When you are threatened by a serious and dangerous enemy, is the enemy of your enemy your friend? This is the question that came to my mind when I first learned about a Russian rap singer called Face. Face has, so to speak, defaced himself by having tattoos inscribed on his face. His language is not of the most select. His response to his critics, if reports are to be believed and the translation is accurate, commends them to kneel and perform a lewd act. Without expletives, his work would be considerably shorter than it is.
The content of his lyrics, the people he models himself on, and his personal manner all strike me as indicative of someone who has decisively taken his stand against civilization and made Satan’s departing cry from Paradise his own:
So farewell hope, and with hope, farewell fear,
Farewell remorse: all good to me is lost;
Evil, be thou my good…
Ugliness is now the beauty of such as Face. Farewell beauty, and with beauty farewell taste, farewell judgment.
Face, however, is undoubtedly brave; it is no small thing to have criticised Vladimir Putin as strongly as he has done. His vocal opposition to the war in Ukraine called for a courage that I, with my desire for a quiet life, cannot be sure that I would ever have displayed, and Face has uncompromisingly characterised Putin’s regime as inherently brutal and bellicose, not a safe thing to do in present circumstances. He has now gone into exile: though he has not revealed where because of the long arm of Putin’s poisoners.
Putin’s attitude to the genre of rap music has not been one of straightforward condemnation on aesthetic or civilizational grounds: he has objected to it only when the lyrics displeased him, and he has even tried, without much success, to co-opt it to his own purposes. Rap, certainly when inspired by figures such as Face, is by its nature oppositional, and Putin is not very tolerant of opposition. But rap music is very popular among the Russian youth, which is what makes it potentially dangerous for Putin and why it is an object of suppression. Face is far from the only Russian rap singer to have gone into exile for safety’s sake.
The Putin regime is so dangerous for the peace of the world that one might think that even the slightest hesitancy about Russian opposition to it, whatever form it takes, must be trivial and beside the point. What is a little adolescent savagery when it is set against state savagery on an enormous scale, especially when the political hearts of the adolescent savages are in the right place?
In this connection, I cannot help but recall another figure of opposition to Russian tyranny, Ivan Turgenev. Whether the tyranny that he faced, that of Tsar Nicholas I, was milder than that of Vladimir Putin, depends on the criteria used to measure it, I suppose. Putin is certainly a more brutal figure than Nicholas, being himself the proud successor of a regime incomparably worse than that of Nicholas. On the other hand, Nicholas presided over a regime in which the great majority of the population were property and often treated by their owners with horrific cruelty.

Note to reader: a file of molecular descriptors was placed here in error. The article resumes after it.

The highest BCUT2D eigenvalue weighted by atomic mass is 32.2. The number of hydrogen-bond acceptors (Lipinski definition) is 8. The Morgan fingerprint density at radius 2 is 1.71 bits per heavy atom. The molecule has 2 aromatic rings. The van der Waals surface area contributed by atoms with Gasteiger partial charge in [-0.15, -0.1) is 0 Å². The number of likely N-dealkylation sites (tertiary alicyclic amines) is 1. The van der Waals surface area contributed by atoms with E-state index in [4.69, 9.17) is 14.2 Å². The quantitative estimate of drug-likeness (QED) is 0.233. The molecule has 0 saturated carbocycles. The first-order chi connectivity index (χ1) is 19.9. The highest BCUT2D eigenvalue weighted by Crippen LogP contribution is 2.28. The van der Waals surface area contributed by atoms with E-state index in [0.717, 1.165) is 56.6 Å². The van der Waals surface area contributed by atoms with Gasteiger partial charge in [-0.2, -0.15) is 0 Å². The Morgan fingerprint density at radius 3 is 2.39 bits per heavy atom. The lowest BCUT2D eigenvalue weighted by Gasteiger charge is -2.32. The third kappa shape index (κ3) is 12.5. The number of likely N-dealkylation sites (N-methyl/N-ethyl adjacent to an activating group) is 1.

Turgenev detested serfdom with all his being. He had seen it close up, his mother having been a serf-owner of vicious propensities. Turgenev did not tattoo his face, however, or adopt an insolent posture to the world, or employ vulgar language.
He did not admire the worst that western culture has to offer, but the best.
He wrote a masterpiece about peasant life, Sketches from a Hunter’s Album, that has been read ever since, and is widely credited with having accelerated the emancipation of the serfs. No more eloquent a protest against a social system has ever been written.
Of course, Turgenev wrote for a tiny, educated elite, of which he was a prominent member, at a time when students in Russia counted no more than a few thousand. By contrast, Face’s songs (if you can call them songs) have been listened to by millions of people, scores of millions of times, so far, at any rate, without obvious political effect.
The historical, social, and economic conditions are so different between the two epochs—those of Turgenev and Face—that it is probably absurd to compare the two modes of protest, and yet I cannot help myself.
Neither Turgenev nor Face may be representative of the protest of their own times; still, the fact remains that the refinement of Turgenev would not be possible now, nor would the deliberate and self-conscious ugliness of Face have been possible, or even thinkable, in Turgenev’s time.
Something has changed in human sensibility, and not only in Russia.
There is a kind of ugliness that seems to have entered our soul. Turgenev was exquisitely sensitive to beauty of all kinds; his protest was therefore against ugliness of all kinds. Being what we would now call an old-fashioned liberal, as well as an aesthete, he wanted to make life more beautiful, without illusions about the difficulties and even the dangers of doing so.
By contrast, our attitude to ugliness is pragmatic rather than idealistic: if you can’t beat it, join it, or even outdo it. This comes almost as a relief, because the creation of beauty is difficult and strenuous whereas the creation of ugliness is easy and requires brazenness rather than discipline and self-control.
Needless to say, I am not arguing for censorship or political repression of the kind that has driven Face from his homeland. If freedom means toleration of the ugliness of Face, I am still for it.
But this does not prevent me from wishing that our civilisation (of which Face is a derivative phenomenon) were somewhat more refined in its sensibility and more capable of attracting a Turgenev than a Face.